EMAIL THIS PAGE TO A FRIEND

The American journal of pathology

Thrombospondin-1 deficiency causes a shift from fibroproliferative to inflammatory kidney disease and delays onset of renal failure.


PMID 25111226

Abstract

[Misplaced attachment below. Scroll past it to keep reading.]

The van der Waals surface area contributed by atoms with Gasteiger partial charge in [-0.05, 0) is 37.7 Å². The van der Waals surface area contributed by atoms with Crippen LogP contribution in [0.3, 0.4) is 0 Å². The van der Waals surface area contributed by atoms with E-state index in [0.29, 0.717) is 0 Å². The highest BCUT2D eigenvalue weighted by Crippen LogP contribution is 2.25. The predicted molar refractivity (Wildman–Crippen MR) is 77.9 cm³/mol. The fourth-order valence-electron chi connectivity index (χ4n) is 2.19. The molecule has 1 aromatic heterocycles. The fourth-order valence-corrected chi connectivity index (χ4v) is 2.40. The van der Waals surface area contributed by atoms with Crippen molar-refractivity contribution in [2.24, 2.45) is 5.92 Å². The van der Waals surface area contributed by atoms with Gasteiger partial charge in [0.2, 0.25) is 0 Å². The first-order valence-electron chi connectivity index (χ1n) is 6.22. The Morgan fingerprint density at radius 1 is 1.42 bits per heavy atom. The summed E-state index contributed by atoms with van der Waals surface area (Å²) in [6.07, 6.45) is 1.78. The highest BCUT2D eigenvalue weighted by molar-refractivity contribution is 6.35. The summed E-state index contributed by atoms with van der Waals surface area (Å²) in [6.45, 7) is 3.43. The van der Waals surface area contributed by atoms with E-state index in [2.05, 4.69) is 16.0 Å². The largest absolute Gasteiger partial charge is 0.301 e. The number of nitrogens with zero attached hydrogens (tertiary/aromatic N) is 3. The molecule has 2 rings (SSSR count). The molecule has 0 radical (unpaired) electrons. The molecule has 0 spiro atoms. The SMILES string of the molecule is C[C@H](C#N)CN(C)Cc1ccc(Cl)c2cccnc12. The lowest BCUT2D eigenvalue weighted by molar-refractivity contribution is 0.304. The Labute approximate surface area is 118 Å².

Thrombospondin-1 (TSP1) is a multifunctional matricellular protein known to promote progression of chronic kidney disease. To gain insight into the underlying mechanisms through which TSP1 accelerates chronic kidney disease, we compared disease progression in Col4a3 knockout (KO) mice, which develop spontaneous kidney failure, with that of Col4a3;Tsp1 double-knockout (DKO) mice. Decline of excretory renal function was significantly delayed in the absence of TSP1. Although Col4a3;Tsp1 DKO mice did progress toward end-stage renal failure, their kidneys exhibited distinct histopathological lesions, compared with creatinine level-matched Col4a3 KO mice. Although kidneys of both Col4a3 KO and Col4a3;Tsp1 DKO mice exhibited a widened tubulointerstitium, predominant lesions in Col4a3 KO kidneys were collagen deposition and fibroblast accumulation, whereas in Col4a3;Tsp1 DKO kidney inflammation was predominant, with less collagen deposition. Altered disease progression correlated with impaired activation of transforming growth factor-β1 (TGF-β1) inxa0vivo and inxa0vitro in the absence of TSP1. In summary, our findings suggest that TSP1 contributes to progression of chronic kidney disease by catalyzing activation of latent TGF-β1, resulting in promotion of a fibroproliferative response over an inflammatory response. Furthermore, the findings suggest that fibroproliferative and inflammatory lesions are independent entities, both of which contribute to decline of renal function.